Social Engineering – Web phishing

A change of subject for my matter, but security has always been a huge interest of mine.
However, I thought that I would write about phishing attacks.
Now the art of phishing is just about trying to fetch information from people (and in there useful information such as social ID, bank card information and or username & password)

Think of the hacker as the fisherman and the user as the innocent fish just waiting to bite the lure.

Web phishing is not a new phenomenon; it has been with us since the beginning of the nineties, but with the later years it has become more and more advanced and the hackers go to further lengths in order to get information from the user.
Now I had a friend that was looking to by some new dresses online, and she happened to come across this website.

She was about to start buying some dresses but something seemed fishy about the website and asked if I could give it a quick look before she continued her shopping spree.

and as you see from the first page on the site there are multiple focus areas that draws people’s attention.
1: “Free Shipping” makes it more appealing to buy these clothes online since they don’t have to think about the shipping fee.
2: “70% sale off” people love to buy things on sale, why ? people are mostly greedy J

3: Logos from known paying solutions “MasterCard, VISA” gives the user false hope that the website is secure.
4: Buzzwords like “Secure, Free, Fast, Best” again to lure the user.

Now at the first glimse the website looks “good” enough. Many people that think about web frauds think that they would see a poorly written website with a bad setup but as I said earlier, the attacks have become more and more complex.
And therefore hackers spend more time on making their websites look authentic.

And when we choose something we want to add to the cart, we also get a logo of PayPal to ensure the user of the security

And when we proceed with the login and sign-up of a new account on the web site it never switches to https so the signup and sign in process is never encrypted which most web shops have.

So lets proceed,

I also received an e-mail from a gmail account when I registered with the site.

Interesting that they have actually created a google plus account for the user as well, lets figure out more J

Looks like they have created a fake profile with a fake picture as well, when I do an image search on google on the same picture I get numerous hits on the same picture used in loads of different online e-shops.

For instance (Which is much of the same web shop design as the other one)

So let’s continue with the order on the previous site.     

Next I receive an email that the order is complete and I am redirected to a VISA web site where I am to enter my information

And if you look at the URL there is an valid certificate there as well.

What happens if we enter some bogus information?

What no support for my bogus card ? L
This is also another trick, since it might happen that I try multiple cards since there is not support supposedly for the first card J
In the background there are some intelligent javascripts that are running and collects all the information that you are typing in.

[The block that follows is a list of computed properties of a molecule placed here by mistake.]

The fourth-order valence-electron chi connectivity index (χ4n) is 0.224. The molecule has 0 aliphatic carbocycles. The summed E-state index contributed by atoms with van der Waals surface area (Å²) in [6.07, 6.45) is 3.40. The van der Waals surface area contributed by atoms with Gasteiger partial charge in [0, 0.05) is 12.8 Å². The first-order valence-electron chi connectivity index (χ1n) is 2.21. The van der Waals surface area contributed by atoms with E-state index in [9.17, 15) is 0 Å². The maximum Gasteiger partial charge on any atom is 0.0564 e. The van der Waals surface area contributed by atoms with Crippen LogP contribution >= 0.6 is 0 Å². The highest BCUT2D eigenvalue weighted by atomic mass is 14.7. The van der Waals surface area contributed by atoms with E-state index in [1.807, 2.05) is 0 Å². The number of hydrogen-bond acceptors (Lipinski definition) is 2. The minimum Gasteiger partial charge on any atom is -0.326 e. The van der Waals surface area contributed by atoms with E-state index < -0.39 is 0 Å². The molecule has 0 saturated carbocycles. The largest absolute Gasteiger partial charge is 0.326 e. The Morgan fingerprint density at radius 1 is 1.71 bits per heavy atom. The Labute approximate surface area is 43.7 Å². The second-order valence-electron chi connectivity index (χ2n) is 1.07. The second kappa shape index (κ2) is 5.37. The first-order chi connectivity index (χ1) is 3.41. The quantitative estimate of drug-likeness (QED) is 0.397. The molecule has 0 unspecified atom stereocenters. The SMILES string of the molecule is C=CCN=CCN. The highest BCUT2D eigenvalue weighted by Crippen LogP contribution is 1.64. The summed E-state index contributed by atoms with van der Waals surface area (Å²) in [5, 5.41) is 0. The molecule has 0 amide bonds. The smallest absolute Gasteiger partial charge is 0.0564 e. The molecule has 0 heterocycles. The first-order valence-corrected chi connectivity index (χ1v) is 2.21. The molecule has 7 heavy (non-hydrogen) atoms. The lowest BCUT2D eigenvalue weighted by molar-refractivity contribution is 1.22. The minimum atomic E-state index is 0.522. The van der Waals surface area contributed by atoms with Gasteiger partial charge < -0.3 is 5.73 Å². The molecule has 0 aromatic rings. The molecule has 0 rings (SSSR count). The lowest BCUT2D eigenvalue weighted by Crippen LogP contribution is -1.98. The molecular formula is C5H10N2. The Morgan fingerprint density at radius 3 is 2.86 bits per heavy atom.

This one collects a lot of information regarding your clients and os.
But what happens if I press Cancel on the process?

wow! Didn’t even have to pay for the dress now that’s good business. J
Now other things we can look at to find out more about

We can also see that the authoritative DNS server for the site is located in China

If we run an nslookup we can see that it shares IP with another site. ? that sounds fishy.

They apparently haven’t finished building their websites yet… L
And if I run a whois on the domain I get a lot of bogus information.

Apparently, I looks to origin from China, with no apparent information to where it is located.
A quick nmap scan shows OpenSSH, WebServer and MySQL port open (tisk tisk..)

Just for information OpenSSH 4.3 was released in 2006 and can be exploited.
And I did a similar scan on the other site and found numerous ports and older services that could be exploited.

So in the end I think that we concluded with that this site is a scam.

Things to look for:

1: Look at the written language of the websites (Often there is poorly written language on web scams)
2: When you login and sign-up remember to look after an encrypted login and that you don’t receive e-mail from a gmail / Hotmail / yahoo etc)

ß This padlock ensures that all communication is encrypted.
3: To many logoes from known payment companies on the front page (This is mostly to give the user fake sense of security )
4: Do a whois on the domain, you can see for instance in my case that the domain was created in 2012 and had bogus information. You can do a whois here à
5: Gives you an “approval” e-mail, most websites have an approval function that sends an e-mail to the email account that was entered in the account info page that makes sense, this site however did not.
6: Google the site! In many cases you can see others written of forums about the site and have fallen into the trap.
7: Use the force. Use some common sense in the matter J and follow the points above before entering ANY sensitive information to a website you have never been on before.

Leave a Reply

Scroll to Top